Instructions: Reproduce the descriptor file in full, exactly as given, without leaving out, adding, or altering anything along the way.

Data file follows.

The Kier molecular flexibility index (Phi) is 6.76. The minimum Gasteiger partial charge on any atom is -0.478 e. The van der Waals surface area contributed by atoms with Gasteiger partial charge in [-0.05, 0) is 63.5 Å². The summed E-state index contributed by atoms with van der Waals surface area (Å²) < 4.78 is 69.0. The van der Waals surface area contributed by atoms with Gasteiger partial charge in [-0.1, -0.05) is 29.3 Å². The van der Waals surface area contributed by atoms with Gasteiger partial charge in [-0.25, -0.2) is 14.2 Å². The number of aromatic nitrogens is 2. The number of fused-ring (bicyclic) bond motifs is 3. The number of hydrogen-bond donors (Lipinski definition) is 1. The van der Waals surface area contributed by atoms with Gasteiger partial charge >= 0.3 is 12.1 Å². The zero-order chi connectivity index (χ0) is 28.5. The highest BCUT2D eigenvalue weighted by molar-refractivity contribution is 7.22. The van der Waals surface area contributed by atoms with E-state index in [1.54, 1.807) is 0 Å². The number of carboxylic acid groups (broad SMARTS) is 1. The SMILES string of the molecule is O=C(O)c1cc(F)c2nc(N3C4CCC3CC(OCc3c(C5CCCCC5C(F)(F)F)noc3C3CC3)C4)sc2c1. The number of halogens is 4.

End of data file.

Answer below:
The Kier molecular flexibility index (Phi) is 6.76. The minimum Gasteiger partial charge on any atom is -0.478 e. The van der Waals surface area contributed by atoms with Gasteiger partial charge in [-0.05, 0) is 63.5 Å². The summed E-state index contributed by atoms with van der Waals surface area (Å²) < 4.78 is 69.0. The van der Waals surface area contributed by atoms with Gasteiger partial charge in [-0.1, -0.05) is 29.3 Å². The van der Waals surface area contributed by atoms with Gasteiger partial charge in [-0.25, -0.2) is 14.2 Å². The number of aromatic nitrogens is 2. The number of fused-ring (bicyclic) bond motifs is 3. The number of hydrogen-bond donors (Lipinski definition) is 1. The van der Waals surface area contributed by atoms with Gasteiger partial charge >= 0.3 is 12.1 Å². The zero-order chi connectivity index (χ0) is 28.5. The highest BCUT2D eigenvalue weighted by molar-refractivity contribution is 7.22. The van der Waals surface area contributed by atoms with E-state index in [1.54, 1.807) is 0 Å². The number of carboxylic acid groups (broad SMARTS) is 1. The SMILES string of the molecule is O=C(O)c1cc(F)c2nc(N3C4CCC3CC(OCc3c(C5CCCCC5C(F)(F)F)noc3C3CC3)C4)sc2c1. The number of halogens is 4.